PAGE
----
• [46] Jose Saramago: Blindness
  • [47] Umberto Eco: The Mysterious Flame of Queen Loana
  • [48] Dan Brown: Da Vinci Code
  • [49] Kazuo Ishiguro: Never Let Me Go
  • [50] Ken Follett: The Pillars of Earth
  • [51] Leo Tolstoy: War and Peace
  • [52] Michael Thomas Ford: Alec Baldwin Doesn't Like Me
  • [53] Jonathan Franzen: How To Be Alone
  • [54] Jonathan Lethem: The Fortress of Solitude
  • [55] Matthew Pearl: The Dante Club
  • [56] Zadie Smith: White Teeth
  • [57] Fyodor Dostoevsky: The Double
  • [58] Jose Saramago: The Double
  • [59] Andrew Holleran: Dancer from the Dance
  • [60] Heinrich von Kleist: The Marquise of O & Other Stories
  • [61] Andrew Holleran: In September, the Light Changes
  • [62] Tom Perrotta: Little Children
  • July 10, 2006

     

    Muscle Talk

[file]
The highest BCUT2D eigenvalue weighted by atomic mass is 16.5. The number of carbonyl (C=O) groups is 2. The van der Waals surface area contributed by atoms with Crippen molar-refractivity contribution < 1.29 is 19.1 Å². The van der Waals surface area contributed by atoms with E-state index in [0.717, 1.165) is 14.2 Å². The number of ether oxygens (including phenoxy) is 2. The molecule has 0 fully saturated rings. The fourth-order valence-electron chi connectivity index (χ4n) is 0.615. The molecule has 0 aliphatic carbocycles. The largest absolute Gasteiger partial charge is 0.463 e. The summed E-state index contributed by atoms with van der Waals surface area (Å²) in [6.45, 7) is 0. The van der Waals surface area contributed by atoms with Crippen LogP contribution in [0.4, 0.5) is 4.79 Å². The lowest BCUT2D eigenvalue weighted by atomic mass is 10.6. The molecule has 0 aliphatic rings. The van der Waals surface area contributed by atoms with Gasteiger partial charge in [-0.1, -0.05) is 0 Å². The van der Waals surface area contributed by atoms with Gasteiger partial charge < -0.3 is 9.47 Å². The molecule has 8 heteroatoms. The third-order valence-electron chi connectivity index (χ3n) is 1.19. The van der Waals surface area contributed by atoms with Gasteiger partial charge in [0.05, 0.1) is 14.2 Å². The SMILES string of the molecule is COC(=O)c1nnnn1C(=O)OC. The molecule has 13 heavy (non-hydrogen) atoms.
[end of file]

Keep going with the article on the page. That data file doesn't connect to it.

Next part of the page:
The weekend was laid back but it was not without the demand of life's obligation. I spent almost all day Saturday preparing this week's lesson, which will plunge into the meat of War and Peace, as the climate of politics tautens and the fortunes of key characters change. Then I spent some time with my friend Stephen with whom I hadn't had a chance to catch up after he came back from a trip to the big apple. We took a stroll up to the Castro from his apartment in lower Hayes Valley under the glittering sun and decided to have noodle at Thai Noodle Express at Castro and 19th. We arrived just minutes before the neighborhood's blend of yuppie-meets-grunge people poured in. The waitress seated us at the window which commands a view of the street. A couple of tank-topped macho daddies walked down the street holding hands, followed by a young lanky guy with the build of a gymnast. Then a flamy Asian queen donning a hunter green contour-fit T shirt and a striped tie busied himself kissing his partner while crossing Castro. Stephen and I were amused by the street sights and we almost voiced out the concurrent opinion about big muscle being a gay icon.